It’s that time of year again, the tern rafts are going out and the migrant waders are on the move. On Tuesday the volunteers got two rafts out onto Ivy Lake, after wintering on the shore.
They were occupied by common tern within minutes, although black-headed gull also arrived in numbers and by the end of the day were the only species present. This highlights one of the big problems that terns have these days, as their nesting habitats reduce they are competing more and more with gulls and usually lose out to them.
Yesterday’s migrant birds were mainly waders heading to the high Arctic and included a common sandpiper, a bar-tailed godwit,
a very smart turnstone and two dunlin.
The waders that nest with us are all displaying but none seem to have really settled down yet. Little ringed plover are especially in evidence near Tern Hide.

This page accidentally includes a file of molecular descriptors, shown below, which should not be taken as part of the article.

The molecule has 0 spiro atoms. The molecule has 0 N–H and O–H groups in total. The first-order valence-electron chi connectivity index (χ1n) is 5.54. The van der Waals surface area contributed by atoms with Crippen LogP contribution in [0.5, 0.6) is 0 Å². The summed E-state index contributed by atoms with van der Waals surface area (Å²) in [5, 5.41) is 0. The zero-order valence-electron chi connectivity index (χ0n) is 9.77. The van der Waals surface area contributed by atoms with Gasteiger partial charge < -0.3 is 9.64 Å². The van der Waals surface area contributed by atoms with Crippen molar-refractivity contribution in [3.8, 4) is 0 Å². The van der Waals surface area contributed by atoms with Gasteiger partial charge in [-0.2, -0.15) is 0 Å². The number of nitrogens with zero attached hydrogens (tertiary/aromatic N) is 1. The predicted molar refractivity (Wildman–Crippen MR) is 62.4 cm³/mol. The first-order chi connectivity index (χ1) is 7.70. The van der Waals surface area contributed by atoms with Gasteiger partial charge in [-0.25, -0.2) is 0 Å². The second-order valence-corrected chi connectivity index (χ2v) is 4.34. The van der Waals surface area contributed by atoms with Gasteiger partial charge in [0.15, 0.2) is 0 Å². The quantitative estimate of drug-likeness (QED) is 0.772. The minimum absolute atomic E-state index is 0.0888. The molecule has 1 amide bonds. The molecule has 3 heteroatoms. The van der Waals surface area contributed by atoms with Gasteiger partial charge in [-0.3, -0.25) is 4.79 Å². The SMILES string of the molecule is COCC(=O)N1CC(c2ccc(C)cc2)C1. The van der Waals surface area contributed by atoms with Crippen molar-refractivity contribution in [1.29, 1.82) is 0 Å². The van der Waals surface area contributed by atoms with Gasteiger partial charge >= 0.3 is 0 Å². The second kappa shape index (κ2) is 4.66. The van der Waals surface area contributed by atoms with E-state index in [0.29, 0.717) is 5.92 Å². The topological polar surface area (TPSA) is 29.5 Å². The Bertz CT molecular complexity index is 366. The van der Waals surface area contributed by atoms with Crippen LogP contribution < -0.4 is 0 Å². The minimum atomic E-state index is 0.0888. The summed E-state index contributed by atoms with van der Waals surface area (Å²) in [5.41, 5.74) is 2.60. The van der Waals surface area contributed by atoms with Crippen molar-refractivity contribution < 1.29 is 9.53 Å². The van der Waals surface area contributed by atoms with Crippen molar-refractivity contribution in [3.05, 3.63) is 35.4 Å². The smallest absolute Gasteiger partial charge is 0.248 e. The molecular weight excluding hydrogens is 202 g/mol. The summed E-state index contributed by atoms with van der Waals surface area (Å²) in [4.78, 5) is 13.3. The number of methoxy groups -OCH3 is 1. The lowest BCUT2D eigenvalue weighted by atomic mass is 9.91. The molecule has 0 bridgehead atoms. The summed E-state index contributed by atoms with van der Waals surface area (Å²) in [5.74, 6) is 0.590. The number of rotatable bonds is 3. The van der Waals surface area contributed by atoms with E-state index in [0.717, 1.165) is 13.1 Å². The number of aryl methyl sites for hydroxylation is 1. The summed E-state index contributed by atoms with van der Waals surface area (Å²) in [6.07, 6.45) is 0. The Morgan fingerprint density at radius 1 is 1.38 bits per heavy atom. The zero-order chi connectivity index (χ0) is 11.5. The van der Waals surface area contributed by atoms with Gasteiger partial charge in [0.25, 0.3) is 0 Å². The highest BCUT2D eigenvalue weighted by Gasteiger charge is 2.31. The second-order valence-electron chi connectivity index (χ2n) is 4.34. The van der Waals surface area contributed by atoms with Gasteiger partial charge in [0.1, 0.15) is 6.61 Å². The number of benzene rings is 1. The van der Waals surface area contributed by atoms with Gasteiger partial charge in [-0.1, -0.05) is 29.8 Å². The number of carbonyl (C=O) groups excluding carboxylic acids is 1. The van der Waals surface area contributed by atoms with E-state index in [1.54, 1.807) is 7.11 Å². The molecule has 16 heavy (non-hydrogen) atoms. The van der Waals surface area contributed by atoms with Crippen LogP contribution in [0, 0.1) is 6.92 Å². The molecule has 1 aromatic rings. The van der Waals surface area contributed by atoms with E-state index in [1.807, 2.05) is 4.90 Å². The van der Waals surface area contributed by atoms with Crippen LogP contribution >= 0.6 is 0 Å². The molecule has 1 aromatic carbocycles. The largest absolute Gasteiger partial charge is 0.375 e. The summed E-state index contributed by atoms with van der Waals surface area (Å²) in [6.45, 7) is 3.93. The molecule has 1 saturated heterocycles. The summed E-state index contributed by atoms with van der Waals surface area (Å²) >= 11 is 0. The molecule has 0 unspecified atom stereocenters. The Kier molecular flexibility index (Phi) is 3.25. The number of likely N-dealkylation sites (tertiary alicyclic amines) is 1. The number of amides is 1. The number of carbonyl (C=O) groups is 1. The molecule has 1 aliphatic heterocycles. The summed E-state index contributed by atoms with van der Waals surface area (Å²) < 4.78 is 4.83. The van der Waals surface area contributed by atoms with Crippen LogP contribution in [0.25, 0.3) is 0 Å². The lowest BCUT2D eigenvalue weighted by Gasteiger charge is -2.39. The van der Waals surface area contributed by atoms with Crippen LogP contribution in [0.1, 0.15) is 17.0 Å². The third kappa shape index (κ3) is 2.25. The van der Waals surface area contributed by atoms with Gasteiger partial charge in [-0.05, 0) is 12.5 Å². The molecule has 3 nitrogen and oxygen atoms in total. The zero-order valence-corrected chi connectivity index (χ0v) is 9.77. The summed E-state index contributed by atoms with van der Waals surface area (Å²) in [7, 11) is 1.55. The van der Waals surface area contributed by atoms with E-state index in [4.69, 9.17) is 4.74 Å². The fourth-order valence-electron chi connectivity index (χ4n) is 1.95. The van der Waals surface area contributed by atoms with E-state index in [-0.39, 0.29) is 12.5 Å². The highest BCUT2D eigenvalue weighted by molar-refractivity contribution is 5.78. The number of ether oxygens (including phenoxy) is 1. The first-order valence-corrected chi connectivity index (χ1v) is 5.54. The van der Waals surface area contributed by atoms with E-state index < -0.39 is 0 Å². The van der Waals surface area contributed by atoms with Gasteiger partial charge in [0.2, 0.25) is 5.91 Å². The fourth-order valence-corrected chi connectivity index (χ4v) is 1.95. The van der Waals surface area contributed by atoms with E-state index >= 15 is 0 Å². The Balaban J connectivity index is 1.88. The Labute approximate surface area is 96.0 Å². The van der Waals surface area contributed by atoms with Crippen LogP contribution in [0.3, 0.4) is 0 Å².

Although it has got cooler the spring insects are still in evidence and some of the earlier season species are beginning to disappear for another year. One such is the rare grey-backed mining bee Andrena vaga, there are only a few females to be found now, but as they feed on willow pollen their food will soon run out.
If you look at a solitary bee nesting bank there are usually lots of, what at first, look like wasps, but these are actually parasitic bees. Many are very specific as to their host species, I came across two species yesterday. I found what I think was Lathbury’s nomad bee, which uses grey-backed and the commoner ashy mining bee as hosts.
I also found lots of painted nomad bee, which visits the nests of the common yellow-legged mining bee.
Work continues on the parking area close to the Education Centre, which means that it will not be available for parking until after the weekend, please take note of any signs to keep safe on your visit whilst we have machinery working on site.
I had not realised that Nomad..parasitic bees actually use other BEES as hosts. Is this laying their eggs in the nests or on the actual bees? Great photos by the way.